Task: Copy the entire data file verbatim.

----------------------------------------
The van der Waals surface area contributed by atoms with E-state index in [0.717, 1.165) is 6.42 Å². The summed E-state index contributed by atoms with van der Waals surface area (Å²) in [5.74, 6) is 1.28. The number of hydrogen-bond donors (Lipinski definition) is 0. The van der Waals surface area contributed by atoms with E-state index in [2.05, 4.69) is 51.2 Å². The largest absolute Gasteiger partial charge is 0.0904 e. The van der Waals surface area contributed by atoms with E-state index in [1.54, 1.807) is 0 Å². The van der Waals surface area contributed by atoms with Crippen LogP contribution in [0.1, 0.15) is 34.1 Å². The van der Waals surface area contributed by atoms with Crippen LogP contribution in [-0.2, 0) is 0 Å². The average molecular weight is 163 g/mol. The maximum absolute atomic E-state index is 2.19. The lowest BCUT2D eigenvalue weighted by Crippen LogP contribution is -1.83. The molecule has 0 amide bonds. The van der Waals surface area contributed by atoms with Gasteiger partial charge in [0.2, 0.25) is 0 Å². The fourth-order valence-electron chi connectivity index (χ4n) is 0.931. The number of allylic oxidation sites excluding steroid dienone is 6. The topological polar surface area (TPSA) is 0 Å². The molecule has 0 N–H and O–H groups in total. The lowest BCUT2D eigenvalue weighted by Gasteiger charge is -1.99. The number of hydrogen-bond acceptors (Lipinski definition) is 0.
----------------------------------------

The van der Waals surface area contributed by atoms with E-state index in [0.717, 1.165) is 6.42 Å². The summed E-state index contributed by atoms with van der Waals surface area (Å²) in [5.74, 6) is 1.28. The number of hydrogen-bond donors (Lipinski definition) is 0. The van der Waals surface area contributed by atoms with E-state index in [2.05, 4.69) is 51.2 Å². The largest absolute Gasteiger partial charge is 0.0904 e. The van der Waals surface area contributed by atoms with E-state index in [1.54, 1.807) is 0 Å². The van der Waals surface area contributed by atoms with Crippen LogP contribution in [0.1, 0.15) is 34.1 Å². The van der Waals surface area contributed by atoms with Crippen LogP contribution in [-0.2, 0) is 0 Å². The average molecular weight is 163 g/mol. The maximum absolute atomic E-state index is 2.19. The lowest BCUT2D eigenvalue weighted by Crippen LogP contribution is -1.83. The molecule has 0 amide bonds. The van der Waals surface area contributed by atoms with Gasteiger partial charge in [0.2, 0.25) is 0 Å². The fourth-order valence-electron chi connectivity index (χ4n) is 0.931. The number of allylic oxidation sites excluding steroid dienone is 6. The topological polar surface area (TPSA) is 0 Å². The molecule has 0 N–H and O–H groups in total. The lowest BCUT2D eigenvalue weighted by Gasteiger charge is -1.99. The number of hydrogen-bond acceptors (Lipinski definition) is 0.